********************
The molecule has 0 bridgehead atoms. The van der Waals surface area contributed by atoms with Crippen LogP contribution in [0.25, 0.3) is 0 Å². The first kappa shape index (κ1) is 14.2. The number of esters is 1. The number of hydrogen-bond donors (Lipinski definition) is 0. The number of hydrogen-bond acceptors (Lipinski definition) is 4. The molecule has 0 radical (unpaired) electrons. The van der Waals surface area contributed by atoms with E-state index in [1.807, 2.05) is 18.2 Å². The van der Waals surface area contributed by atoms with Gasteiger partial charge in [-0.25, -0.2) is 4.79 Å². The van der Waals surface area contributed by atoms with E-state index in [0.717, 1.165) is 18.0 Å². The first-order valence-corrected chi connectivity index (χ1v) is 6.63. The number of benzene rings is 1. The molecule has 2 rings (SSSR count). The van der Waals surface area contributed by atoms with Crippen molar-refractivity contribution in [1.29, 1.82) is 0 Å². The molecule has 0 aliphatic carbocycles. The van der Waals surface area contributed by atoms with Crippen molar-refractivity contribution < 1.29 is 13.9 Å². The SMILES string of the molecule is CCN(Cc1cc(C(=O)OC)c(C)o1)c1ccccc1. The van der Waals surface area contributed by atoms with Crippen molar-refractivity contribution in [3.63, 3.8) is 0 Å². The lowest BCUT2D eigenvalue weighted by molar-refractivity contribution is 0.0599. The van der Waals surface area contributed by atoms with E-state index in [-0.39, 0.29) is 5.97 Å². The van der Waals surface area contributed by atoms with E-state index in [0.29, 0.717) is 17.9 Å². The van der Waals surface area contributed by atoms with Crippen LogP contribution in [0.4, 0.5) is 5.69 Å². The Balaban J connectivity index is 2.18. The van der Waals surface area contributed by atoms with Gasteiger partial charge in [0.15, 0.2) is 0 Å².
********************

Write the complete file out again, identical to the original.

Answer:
The molecule has 0 bridgehead atoms. The van der Waals surface area contributed by atoms with Crippen LogP contribution in [0.25, 0.3) is 0 Å². The first kappa shape index (κ1) is 14.2. The number of esters is 1. The number of hydrogen-bond donors (Lipinski definition) is 0. The number of hydrogen-bond acceptors (Lipinski definition) is 4. The molecule has 0 radical (unpaired) electrons. The van der Waals surface area contributed by atoms with E-state index in [1.807, 2.05) is 18.2 Å². The van der Waals surface area contributed by atoms with Gasteiger partial charge in [-0.25, -0.2) is 4.79 Å². The van der Waals surface area contributed by atoms with E-state index in [0.717, 1.165) is 18.0 Å². The first-order valence-corrected chi connectivity index (χ1v) is 6.63. The number of benzene rings is 1. The molecule has 2 rings (SSSR count). The van der Waals surface area contributed by atoms with Crippen molar-refractivity contribution in [1.29, 1.82) is 0 Å². The molecule has 0 aliphatic carbocycles. The van der Waals surface area contributed by atoms with Crippen molar-refractivity contribution < 1.29 is 13.9 Å². The SMILES string of the molecule is CCN(Cc1cc(C(=O)OC)c(C)o1)c1ccccc1. The van der Waals surface area contributed by atoms with Crippen molar-refractivity contribution in [3.63, 3.8) is 0 Å². The lowest BCUT2D eigenvalue weighted by molar-refractivity contribution is 0.0599. The van der Waals surface area contributed by atoms with E-state index in [-0.39, 0.29) is 5.97 Å². The van der Waals surface area contributed by atoms with E-state index in [0.29, 0.717) is 17.9 Å². The van der Waals surface area contributed by atoms with Crippen LogP contribution in [0.4, 0.5) is 5.69 Å². The Balaban J connectivity index is 2.18. The van der Waals surface area contributed by atoms with Gasteiger partial charge in [0.15, 0.2) is 0 Å².